This means that at Glasvan Great Dane and other dealers, you’re more likely to find stock trailers with higher-end options such as disc brakes, tire inflation systems and lightweight components.

This is a welcomed change for dealers, who during the recession were selling not just fewer trailers, but more basic spec’s that weren’t necessarily optimized for life-cycle cost and performance.

Conny Weyers, president of Trailers Canada, said he’s encouraged by the renewed focus on high-end spec’s and says it speaks to the trucking industry’s current health.

“When things are tough in this industry, people tend to buy cheap,” he said. “We have seen a definite change in attitude over the past few years. We’ve seen a lot of buying taken away from the accounting people and it’s back to the owner and the shop people – people who really know what they need.”

The tendency of trucking companies to “buy cheap” during the recession is another factor driving the strong demand trailer manufacturers are seeing today, says Tom Ramsden, vice-president of sales and marketing with Manac.

“Back in 2009 the trailer industry experienced one of the most dramatic decreases in new incoming orders. The pressure to cut costs was paramount and for the most part the easiest way to accomplish this was to remove what some considered to be ‘nice to have’ options on trailers,” he explained. “Fleet managers were being pressured by upper management to do their part by cutting specifications and in essence buying cookie-cutter trailers and now, five years later, our customers are seeing the effects of these cuts to their specifications through increased maintenance costs.”

Planning for demand in a cyclical, at times volatile, industry such as the trailer market takes some skilful planning and risk-taking by dealers.

“We brought in more stock this year than any year in the past – almost 30% more – and at the time I thought, how are we going to sell all this gear?” said Cobham. “Starting in February, it just turned right on.”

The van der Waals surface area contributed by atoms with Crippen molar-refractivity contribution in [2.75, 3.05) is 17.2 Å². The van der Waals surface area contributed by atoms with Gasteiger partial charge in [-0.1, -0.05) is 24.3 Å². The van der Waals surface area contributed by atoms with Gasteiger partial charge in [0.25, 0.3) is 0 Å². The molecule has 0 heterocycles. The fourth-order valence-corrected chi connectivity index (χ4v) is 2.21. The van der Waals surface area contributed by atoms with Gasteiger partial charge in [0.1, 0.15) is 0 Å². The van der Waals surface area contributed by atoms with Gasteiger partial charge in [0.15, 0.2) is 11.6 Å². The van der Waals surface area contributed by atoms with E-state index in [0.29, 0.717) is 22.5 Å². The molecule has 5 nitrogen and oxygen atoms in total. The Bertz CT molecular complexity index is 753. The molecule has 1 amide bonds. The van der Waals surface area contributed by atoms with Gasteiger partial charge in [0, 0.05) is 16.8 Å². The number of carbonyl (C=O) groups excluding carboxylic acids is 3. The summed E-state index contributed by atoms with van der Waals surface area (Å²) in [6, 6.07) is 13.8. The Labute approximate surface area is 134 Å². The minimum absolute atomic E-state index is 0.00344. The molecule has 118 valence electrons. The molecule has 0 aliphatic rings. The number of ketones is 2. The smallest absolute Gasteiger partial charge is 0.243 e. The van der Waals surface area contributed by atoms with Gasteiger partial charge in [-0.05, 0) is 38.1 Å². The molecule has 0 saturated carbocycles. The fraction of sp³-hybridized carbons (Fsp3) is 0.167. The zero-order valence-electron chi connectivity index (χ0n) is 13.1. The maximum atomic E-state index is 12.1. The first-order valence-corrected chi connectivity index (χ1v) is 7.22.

Canadian fleets, whose modest orders are typically dwarfed by the thousand-plus trailer orders from the big US fleets, may need to become more strategic in predicting their trailer requirements and getting their orders in earlier than in the past, at least while demand remains high.

“Customers are being forced to assess their 2015 trailer requirements well ahead of time to ensure that they have equipment available to them for the coming year,” Ramsden said.

Lambevski suggests Canadian customers spread their orders out across the year. This also helps protect against swings in the value of the Canadian dollar. A large order placed when the Canadian dollar is low could prove to be a costly mistake if the dollar rebounds soon after.

When it comes to planning, there are lessons to be learned from the tanker trailer industry, he added.

“In the tanker business, they place orders well in advance. They will do their budgets in July-August and place orders in September-October for spring delivery,” Lambevski explained. “The bulk of their buying is done and if they pick up a contract they weren’t expecting, they can buy out of stock.”

Tanker fleets tend to take a more strategic approach to ordering new trailers, in part because the trailers can cost nearly as much as a new power unit. While a van trailer can cost $25,000-$35,000, a pneumatic tanker can run $120,000 or more.

“They do have to get more strategic,” Lamebvski said of today’s van fleets. “Their other options are disappearing. Used trailers and rental supply are tightening.”

Trailer Wizards’ Diamantopoulos said many of the large Canadian fleets are good at planning their trailer requirements and getting orders in early. But smaller fleets tend to struggle with this and when you have a limited number of trailers to begin with, landing a new contract can suddenly leave a small fleet in desperate need of trailers.

Like Glasvan Great Dane, Transport Trailer Sales planned for the uptick in demand as well as it could. But it’s risky to build inventories in anticipation of demand that can subside as quickly as it spiked.

Lambevski said his company will continue to be aggressive in bringing in new inventory.

“We have to be aggressive, at least through 2015,” he said. “All indications are it’s going to stay busy. Lately, those who have stock and have been aggressive have been rewarded. But I’ve also been on the other side of it. When things die, they die quickly and at that time, whoever doesn’t have trailers on the ground is winning.”

While demand for dry vans seems to be outpacing that for all other trailer types, sales have also been robust for flatdeck and tanker trailers. Float and dump trailer demand has been more constrained.

If there’s a silver lining to depleted inventories and pent-up customer demand for new trailers and purchase inquiries gone unfulfilled, it’s that Christmas this season will be extra special for trailer dealers anxiously awaiting the arrival of 2016 model year units.


Next month, Truck News will examine in more detail how new trailer spec’ing priorities are evolving and highlight the options receiving the most attention. 

Have your say

We won't publish or share your data


  • Prime’s 2,500 trailer order was stretched out over a few years. They didn’t order them and expect over night delivery.